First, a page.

Michael Kidd-Gilchrist , Justin Hamilton

Justin Hamilton to leave LSU when he graduates


Technically speaking, LSU center Justin Hamilton is leaving school early in an effort to pursue a professional career.

But Hamilton is in a different position than the rest of this year’s crop of mid-majors. You see, he transferred to LSU from Iowa State after his sophomore season, meaning that while he was a junior eligibility-wise when he returned to the court this year after sitting out a season, he was actually a senior academically. That means that he’ll be graduating at the end of the semester.

“I would like to announce that I am leaving LSU for the NBA draft,” Hamilton said. “I would like to thank my coaches, the administration and all the teachers that have helped me along the way. They have all provided me with a great experience at LSU. I will graduate next month and I am getting married this summer. I am ready to take the next step in my life. Again, I would like to thank everyone that has helped me along the way and especially the fans here at LSU.”

Hamilton started for LSU this year, averaging 12.9 ppg and 7.2 rpg while earning second-team All-SEC honors. Hamilton’s departure and the graduation of Storm Warren will put pressure on Johnny O’Bryant to improve along Trent Johnson’s front line.

“Justin Hamilton has done a good job for the LSU basketball program,” Tigers coach Trent Johnson said in the release. “His development from the time he arrived prior to the 2010-11 season has been very impressive.

“During this process, our responsibility as a basketball staff was to make sure we educated Justin and his family of the many challenges that will lie in front of him. He will graduate from LSU this semester and will have his degree in hand. I and the members of our program wish him nothing but the best in his future.”

Rob Dauster is the editor of the college basketball website Ballin’ is a Habit. You can find him on twitter @robdauster.

VIDEOS: Rhode Island, Maryland exchange heated words in Cancun

Dan Hurley
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No. 2 Maryland finally found their rhythm on Wednesday night, blowing out a good Rhode Island team, 86-63, in the finals of the Cancun Challenge.

Melo Trimble and Rasheed Sulaimon combined for 34 points and eight assists on 13-for-14 shooting and Robert Carter added 15 points, nine boards, three assists and three blocks. Peak Maryland, which is what we saw tonight, is really dangerous.

But Peak Maryland wasn’t the story after the game, as tempers flared in the waning minutes.

It started when Maryland coach Mark Turgeon called a timeout with less than two minutes remaining. Jake Layman had just hit a three to put Maryland up by 24 points and Turgeon wanted to get his walk-ons in the game. Hurley said to the Maryland bench, “We’ll see you again, boy,” according to Inside Maryland Sports, which prompted this reaction from Turgeon:

After the game, the two teams had to be separated in layup lines. According to reports from IMS and from the Baltimore Sun, Hurley was cursing at Maryland players as he was shaking their hands after the game. According Doug Gottlieb, who called the game for CBS Sports Network, Trimble said that the Rhode Island team wanted to “fight us”:

Wayne Selden stars as Kansas wins the title in Maui

Wayne Selden Jr., Jeff Roberson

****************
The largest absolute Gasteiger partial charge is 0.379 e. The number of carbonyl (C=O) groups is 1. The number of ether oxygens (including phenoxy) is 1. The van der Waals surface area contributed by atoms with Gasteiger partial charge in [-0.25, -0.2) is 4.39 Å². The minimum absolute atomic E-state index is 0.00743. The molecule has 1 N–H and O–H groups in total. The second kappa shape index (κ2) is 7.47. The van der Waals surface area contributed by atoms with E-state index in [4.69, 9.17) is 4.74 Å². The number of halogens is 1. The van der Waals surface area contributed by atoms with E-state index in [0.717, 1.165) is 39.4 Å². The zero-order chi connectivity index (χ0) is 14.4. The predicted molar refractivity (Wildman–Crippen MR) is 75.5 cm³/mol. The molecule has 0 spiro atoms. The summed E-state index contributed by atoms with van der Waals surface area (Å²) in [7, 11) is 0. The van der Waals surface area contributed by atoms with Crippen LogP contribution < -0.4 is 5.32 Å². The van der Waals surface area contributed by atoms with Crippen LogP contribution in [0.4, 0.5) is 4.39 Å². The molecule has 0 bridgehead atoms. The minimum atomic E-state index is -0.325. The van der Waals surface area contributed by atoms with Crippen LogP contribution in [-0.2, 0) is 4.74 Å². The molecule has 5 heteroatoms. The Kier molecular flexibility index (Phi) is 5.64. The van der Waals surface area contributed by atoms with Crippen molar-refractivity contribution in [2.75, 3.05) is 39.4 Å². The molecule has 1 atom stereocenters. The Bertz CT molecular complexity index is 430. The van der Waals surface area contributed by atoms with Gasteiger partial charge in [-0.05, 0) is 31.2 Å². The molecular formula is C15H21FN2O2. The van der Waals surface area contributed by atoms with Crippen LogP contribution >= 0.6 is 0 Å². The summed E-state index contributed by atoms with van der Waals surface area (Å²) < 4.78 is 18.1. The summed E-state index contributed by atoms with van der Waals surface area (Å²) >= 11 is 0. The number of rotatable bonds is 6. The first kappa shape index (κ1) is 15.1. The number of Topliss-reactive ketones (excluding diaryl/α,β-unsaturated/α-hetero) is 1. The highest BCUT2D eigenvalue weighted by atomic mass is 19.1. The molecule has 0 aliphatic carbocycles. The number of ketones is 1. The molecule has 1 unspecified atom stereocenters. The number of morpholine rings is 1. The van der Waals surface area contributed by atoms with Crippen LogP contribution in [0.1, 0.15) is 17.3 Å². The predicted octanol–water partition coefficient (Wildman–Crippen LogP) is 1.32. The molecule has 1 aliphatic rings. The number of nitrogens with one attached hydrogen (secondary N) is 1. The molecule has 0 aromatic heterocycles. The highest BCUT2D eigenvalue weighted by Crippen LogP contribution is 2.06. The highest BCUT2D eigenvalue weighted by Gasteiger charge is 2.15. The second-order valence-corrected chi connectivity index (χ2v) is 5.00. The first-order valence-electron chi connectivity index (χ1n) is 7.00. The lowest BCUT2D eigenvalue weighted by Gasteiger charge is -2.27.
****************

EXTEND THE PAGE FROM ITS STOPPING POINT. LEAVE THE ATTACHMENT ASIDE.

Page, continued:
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The last time we wrote about Wayne Selden in this space, it was my colleague Scott Phillips who questioned, after a poor performance in the Champions Classic, whether or not Selden is capable of bring a primary scorer for a team with NCAA title aspirations.

At the time, it wasn’t an unfair question to ask.

Selden is a former top 15 recruit. He is a guy who was expected to go one-and-done that played poorly in the first big game of his third year on campus. But after three days it Maui, it appears that the old Wayne Selden is gone.

[MORE: Kansas got Cheick Diallo news today]

He capped an MVP performance in the Maui Invitational with 25 points and seven boards on 8-for-11 shooting as the No. 5 Kansas Jayhawks knocked off No. 19 Vanderbilt, 70-63, in the title game. Selden was terrific for the entire weekend, averaging 21.5 points in the two games against Division I competition and shooting 12-for-17 from beyond the arc in the three game tournament.

It was the best that we’ve seen Selden play during his Jayhawk career, and it came in a game the Jayhawks desperately needed it. Vanderbilt is a damn good team. They’re ranked 19th, which may actually be too low, and they seem to clearly be the biggest challenger to Kentucky in the SEC. They jumped out to a double-digit lead on Kansas in the first half as the Jayhawks seemed to be sleep-walking early in the game.

Enter Selden. He drilled three threes in the first half and scored 13 of the 26 Jayhawk points to keep them close. In other words, he played like a star on a night Kansas desperately needed someone to step up and play like a star. Remember: this is a dude that had enough talent and potential in high school to be considered a McDonald’s All-American and a potential lottery pick. The ability is there:

(That move is filthy.)

The question has always been whether or not he is capable of putting it all together, of being the guy that can be relied upon to make the big play in the big moment, to carry a team with title aspirations.

And to be fair, the jury is still out in that regard. Are we just going to ignore those four free throws he clanged down the stretch?

But seeing Selden have this kind of performance in a game like this against a team that is this good is unquestionably a positive for Kansas moving forward.